How Liza Koshy Got Her Groove Back

Last year, YouTube's most colorful creator took a step back to focus on herself — now she's ready to share what she's learned

By Elizabeth de Luna


first time I saw Liza Koshy, she was yelling about cheese balls. I was sitting in my college dorm, scrolling through Vine when a low-lit, six-second clip of her leaning against her bedroom wall, hugging a clear plastic tub of orange puffs, made me laugh so hard I snorted. That was on October 20, 2013, just a few months after she opened her account on the fledgling app to amuse her friends with silly videos. When I tell Koshy about the cheese balls Vine, sitting beside her at a conference table stories above Times Square, her jaw drops so low that she momentarily resembles a screaming emoji. Then she smiles and says, "You've seen such an interesting glow up!"

"Glow up" understates what Koshy has achieved in the six years since she recorded that clip. She now boasts more than 25 million combined subscribers on YouTube and more than 40 million followers across Instagram, TikTok, and Twitter. She's been a contributor to MTV's Total Request Live, Vogue's Met Gala red carpet correspondent for two years in a row, the host of Nickelodeon's Double Dare revival, and the co-creator and co-producer of YouTube Premium's original comedy series Liza on Demand. Since 2017, Koshy has been a recipient of four Teen Choice Awards and a Kids' Choice Award, and she was honored this year on Forbes's Hollywood 30 Under 30 list and TIME's compendium of the 25 Most Influential People on the Internet. Two weeks ago, it was announced that she would join Selena Gomez, Shonda Rhimes, Kerry Washington, Lin-Manuel Miranda, and Tom Hanks as a co-chair of the Michelle-Obama led nonprofit When We All Vote. And just last week, she was written up by Alicia Keys for TIME's 100 NEXT list.

So Koshy hasn't just glowed up, she's blown up. Among her laundry list of accomplishments, the most remarkable is the trail that she blazed through the formerly undeveloped landscape of digital entertainment. Her evolution from Vine comedian to YouTube megastar to one of the world's most popular entertainers has redefined the meaning of "celebrity" for a new generation. And Koshy did the majority of it single-handedly, only bringing on a manager for her growing brand in 2017.

But in 2018, it all got to be too much. At the height of it all, Koshy stepped away from the spotlight to recalibrate. She would later clarify that she needed to fall in love with herself again. Now, after therapy, meditation, and genuine hard work emboldened her with a new sense of self, she roars back with a fresh understanding of the world, her worth, and her purpose.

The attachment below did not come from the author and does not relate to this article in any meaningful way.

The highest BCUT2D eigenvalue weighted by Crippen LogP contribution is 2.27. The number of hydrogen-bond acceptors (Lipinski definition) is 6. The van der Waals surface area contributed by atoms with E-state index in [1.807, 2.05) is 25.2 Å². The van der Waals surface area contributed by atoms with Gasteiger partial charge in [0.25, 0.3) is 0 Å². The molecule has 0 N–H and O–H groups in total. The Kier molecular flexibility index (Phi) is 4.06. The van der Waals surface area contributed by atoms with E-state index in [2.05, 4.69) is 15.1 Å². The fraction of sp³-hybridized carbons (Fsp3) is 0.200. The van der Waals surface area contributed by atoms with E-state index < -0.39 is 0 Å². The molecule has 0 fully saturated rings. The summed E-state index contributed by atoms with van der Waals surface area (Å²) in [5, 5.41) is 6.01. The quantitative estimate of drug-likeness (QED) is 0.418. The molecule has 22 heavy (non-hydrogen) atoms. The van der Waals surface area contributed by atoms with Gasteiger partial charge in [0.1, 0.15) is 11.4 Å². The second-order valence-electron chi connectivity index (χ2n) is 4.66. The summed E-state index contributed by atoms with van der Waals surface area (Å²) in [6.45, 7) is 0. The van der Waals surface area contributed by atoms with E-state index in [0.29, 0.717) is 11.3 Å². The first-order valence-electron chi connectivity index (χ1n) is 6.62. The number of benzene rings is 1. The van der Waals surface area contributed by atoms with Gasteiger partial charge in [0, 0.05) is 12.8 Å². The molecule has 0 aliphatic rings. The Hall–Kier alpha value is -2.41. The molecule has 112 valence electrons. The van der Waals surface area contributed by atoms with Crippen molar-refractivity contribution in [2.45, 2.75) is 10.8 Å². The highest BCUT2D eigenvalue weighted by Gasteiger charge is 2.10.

Liza is tiny in stature but not fragile. In fact, she scares my editor and me when we step out of an elevator to meet her for the first time by shouting, "There they are!" and enveloping me in a warm hug as her brassy voice echoes around the vestibule. Her 5-foot frame is decked out in Dior, which she quickly assures me has been rented for today's public appearances. ("There are literally tracking stickers inside my bag," she qualifies.) It is immediately clear that she is capable of disarming anyone she meets with the grace and skill of an elite sniper. Within minutes of our greeting, she compliments my outfit. ("I love a statement skirt with a simple white tee!") Later, as I wait for her to finish up a meeting, she catches my eye through the glass wall of a conference room and waves excitedly. As we sit down to begin our interview, while I run through the research I've done on her career, she informs me she has done her own research by watching a YouTube video I made two years ago. I can't help but sputter a series of expletives as she laughs at my embarrassment. "You know me and now I know you!" she says. "It's an even playing field."

This is Koshy's charm: She is a friend to everyone, universally likable, and quick on her feet. She's also funny as hell; a master at finding a sunny sliver of humor in every phrase. She dispenses jokes so rapidly, either under her breath or as a muttered aside, that 15 seconds go by before you realize you've missed two excellent puns. 

Koshy used this skill to create a small family of characters that launched her to YouTube superstardom: the matronly, old-fashioned Helga; the sensual, confident Jet; the sex-crazed Carlos; and a sassy toddler named Little Liza. She also found success with a video format in which she filmed herself making puns at the local dollar store, interjecting her catchphrase, "a dollah!??" between jokes. Her first-ever dollar store video, posted in 2015, currently has 41 million views.

And yet, Koshy's rise has been difficult for some people to wrap their head around. During a 2018 appearance on The Late Show With Stephen Colbert, the late-night host generally seemed to misunderstand her influence. "You people are the future. We're the dinosaurs," he  conceded after questioning her choice to share the news of recent breakup with her massive online audience. "It was interesting," Koshy says when asked about the experience, sympathizing with his confusion around the role of influencers in entertainment. "I don't know what to call us, because influencer is a weird word. I'm hoping I'm influencing something good in the world. And we all do have that influence, right? We all are able to vote, to choose what we're buying. The line between digital influencers and traditional entertainment has been blurring for years with amazing people like Lilly Singh, who's stepped into the ‘traditional' space multiple times. It's just all entertainment now and that's exciting. And now Emma Chamberlain stepping into the fashion world... that's paving the way for us, too."